2005-03-01 - Domestic Violence
Marriage & Sexuality, Part 2
Colossians 3:19, "Husbands love your wives..."
On Wednesday, in my class, we are going to hit on Domestic Violence. This is another hard topic. On Monday, when we covered the dangers of premarital sexual involvement, one of the students asked me, "How come nobody ever talks about these things?" "Why have we never heard this stuff before?" Well, this is another topic like that. We don't talk about these things, because they are things that we keep in the closet. However, these things need addressing, and the Lord is clear that a husband is to love his wife (Colossians 3:19). I am going to focus on the abuse of the man upon the woman, because it is most common that it happens that way. However, it can happen that the woman is the abuser, and the principles we will discuss today can be applied in that manner also.
First, let us be clear that abuse is always wrong. But abuse is not always physical assault, as in the form of hitting or injuring. This is the one we focus on in our culture, but there is also sexual assault, where one imposes their will on another. This can often leave wounds that never heal. There is also psychological assault, which includes isolating the other from family and friends, financial dependence, verbal and emotional abuse. This form of abuse can also leave lasting wounds that extend far beyond the wounds of physical abuse. There is lastly abuse by attacks on property or pets. Slashed tires, drowning the gerbil, etc. are all forms of abuse against another. Abuse is always wrong.
We might ask who the victims of domestic violence are? The truth is that abuse crosses all lines of society. The religious, and non-religious, rich and poor, educated, and uneducated -- all have abusers found in them. It is often the hidden sin. But it is not hidden; we all know it is out there. It is sin, and we need to remember that the Lord hates sin. In 1983, William French Smith, the US attorney general, said that battering women was the greatest cause of injury to women. This exceeded rapes (which is a form a battery), muggings, and auto accidents. In 1987, C. Everett Koop, the US Surgeon General, identified Domestic Violence as the number one cause of health problems for American women. He said that Domestic Violence causes more injuries than car accidents, muggings and rapes combined. Thirty-one percent of all women killed in the United States are killed by their husbands. These are hard statistics to take, and knowing them, I am amazed how silent culture is on this issue.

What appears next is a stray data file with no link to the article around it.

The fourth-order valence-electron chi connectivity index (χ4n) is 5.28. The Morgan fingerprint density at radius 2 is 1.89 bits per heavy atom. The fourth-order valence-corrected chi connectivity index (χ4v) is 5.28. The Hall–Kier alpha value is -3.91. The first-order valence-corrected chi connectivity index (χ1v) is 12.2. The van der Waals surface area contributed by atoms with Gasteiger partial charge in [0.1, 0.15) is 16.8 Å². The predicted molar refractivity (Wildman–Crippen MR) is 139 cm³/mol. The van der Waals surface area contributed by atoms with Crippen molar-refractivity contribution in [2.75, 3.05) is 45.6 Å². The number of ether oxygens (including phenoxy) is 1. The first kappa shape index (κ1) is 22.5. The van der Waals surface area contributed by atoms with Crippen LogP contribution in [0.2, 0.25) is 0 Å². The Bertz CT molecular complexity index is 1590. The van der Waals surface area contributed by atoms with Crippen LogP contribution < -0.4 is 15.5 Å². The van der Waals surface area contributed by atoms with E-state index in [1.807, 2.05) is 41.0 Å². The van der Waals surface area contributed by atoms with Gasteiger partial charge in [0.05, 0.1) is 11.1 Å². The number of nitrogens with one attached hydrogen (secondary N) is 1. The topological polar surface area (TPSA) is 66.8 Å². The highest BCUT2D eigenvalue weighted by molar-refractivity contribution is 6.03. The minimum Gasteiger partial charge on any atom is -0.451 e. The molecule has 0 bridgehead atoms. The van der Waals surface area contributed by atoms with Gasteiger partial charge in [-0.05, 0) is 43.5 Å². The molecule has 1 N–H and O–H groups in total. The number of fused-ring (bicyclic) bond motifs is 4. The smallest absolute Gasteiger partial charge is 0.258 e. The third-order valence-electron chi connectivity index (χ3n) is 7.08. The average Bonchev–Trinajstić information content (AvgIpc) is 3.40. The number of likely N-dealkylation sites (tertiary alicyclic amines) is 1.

Some practical suggestions (and I am not that great at practical stuff, I
am much more theoretical).
Lastly, let us consider those who have been abusers or have been abused. If you have been an abuser, know your sin is huge. Your sin is awful. You have hurt someone, and you had no right to do so. In some respects, and there is no nice way to say this, you are a monster. However, Christ offers forgiveness, even for the monsterest of sins. Christ offers forgiveness to "whosoever" will come unto Him for forgiveness in repentance and faith. This is not just for abusers; this offer of "whosoever" is for all sinners. If you have been abused, please know that you have done nothing wrong. You are the victim, but you need to try to put the past behind -- as much as possible. You will never forget how you were treated, but part of moving on is forgiving as Christ has forgiven us.
Abuse is always displeasing to the Lord. This topic is hidden, but, as Christians, we should not be afraid of it. We have barely scratched the surface on this topic, but let us pause and seek the Lord. How have we emotionally treated people improperly? Even in this area, we need to repent, and ask forgiveness of that person. Asking forgiveness might be humbling at first, but when done, it is liberating. May God give us grace to live up to the high calling of being followers of the Lord Jesus Christ.
Soli Deo Gloria,